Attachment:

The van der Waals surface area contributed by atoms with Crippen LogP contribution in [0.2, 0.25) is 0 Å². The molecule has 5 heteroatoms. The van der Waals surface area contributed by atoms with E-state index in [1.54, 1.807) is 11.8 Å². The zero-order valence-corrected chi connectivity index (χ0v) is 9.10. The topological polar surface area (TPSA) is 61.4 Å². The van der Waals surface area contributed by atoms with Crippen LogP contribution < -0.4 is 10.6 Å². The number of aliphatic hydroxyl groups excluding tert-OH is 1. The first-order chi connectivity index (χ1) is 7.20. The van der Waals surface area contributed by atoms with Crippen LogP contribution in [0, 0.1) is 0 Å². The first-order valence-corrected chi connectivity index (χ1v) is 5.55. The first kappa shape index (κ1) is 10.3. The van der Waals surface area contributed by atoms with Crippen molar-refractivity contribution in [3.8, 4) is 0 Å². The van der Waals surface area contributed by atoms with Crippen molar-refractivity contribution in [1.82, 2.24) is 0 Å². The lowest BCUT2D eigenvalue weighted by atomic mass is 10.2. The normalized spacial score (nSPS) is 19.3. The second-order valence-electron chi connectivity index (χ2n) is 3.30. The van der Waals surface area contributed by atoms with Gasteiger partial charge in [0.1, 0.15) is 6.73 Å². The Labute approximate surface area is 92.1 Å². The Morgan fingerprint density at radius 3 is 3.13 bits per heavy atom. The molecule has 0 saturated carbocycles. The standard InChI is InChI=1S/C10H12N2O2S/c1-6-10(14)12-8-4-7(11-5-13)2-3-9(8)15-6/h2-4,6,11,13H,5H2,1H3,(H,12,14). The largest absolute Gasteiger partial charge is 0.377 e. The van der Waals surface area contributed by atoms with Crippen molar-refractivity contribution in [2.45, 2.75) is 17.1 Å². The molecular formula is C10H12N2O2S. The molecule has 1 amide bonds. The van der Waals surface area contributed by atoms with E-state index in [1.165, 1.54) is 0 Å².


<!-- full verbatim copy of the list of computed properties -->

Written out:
The van der Waals surface area contributed by atoms with Crippen LogP contribution in [0.2, 0.25) is 0 Å². The molecule has 5 heteroatoms. The van der Waals surface area contributed by atoms with E-state index in [1.54, 1.807) is 11.8 Å². The zero-order valence-corrected chi connectivity index (χ0v) is 9.10. The topological polar surface area (TPSA) is 61.4 Å². The van der Waals surface area contributed by atoms with Crippen LogP contribution < -0.4 is 10.6 Å². The number of aliphatic hydroxyl groups excluding tert-OH is 1. The first-order chi connectivity index (χ1) is 7.20. The van der Waals surface area contributed by atoms with Crippen LogP contribution in [0, 0.1) is 0 Å². The first-order valence-corrected chi connectivity index (χ1v) is 5.55. The first kappa shape index (κ1) is 10.3. The van der Waals surface area contributed by atoms with Crippen molar-refractivity contribution in [3.8, 4) is 0 Å². The van der Waals surface area contributed by atoms with Crippen molar-refractivity contribution in [1.82, 2.24) is 0 Å². The lowest BCUT2D eigenvalue weighted by atomic mass is 10.2. The normalized spacial score (nSPS) is 19.3. The second-order valence-electron chi connectivity index (χ2n) is 3.30. The van der Waals surface area contributed by atoms with Gasteiger partial charge in [0.1, 0.15) is 6.73 Å². The Labute approximate surface area is 92.1 Å². The Morgan fingerprint density at radius 3 is 3.13 bits per heavy atom. The molecule has 0 saturated carbocycles. The standard InChI is InChI=1S/C10H12N2O2S/c1-6-10(14)12-8-4-7(11-5-13)2-3-9(8)15-6/h2-4,6,11,13H,5H2,1H3,(H,12,14). The largest absolute Gasteiger partial charge is 0.377 e. The van der Waals surface area contributed by atoms with Crippen molar-refractivity contribution in [2.45, 2.75) is 17.1 Å². The molecular formula is C10H12N2O2S. The molecule has 1 amide bonds. The van der Waals surface area contributed by atoms with E-state index in [1.165, 1.54) is 0 Å².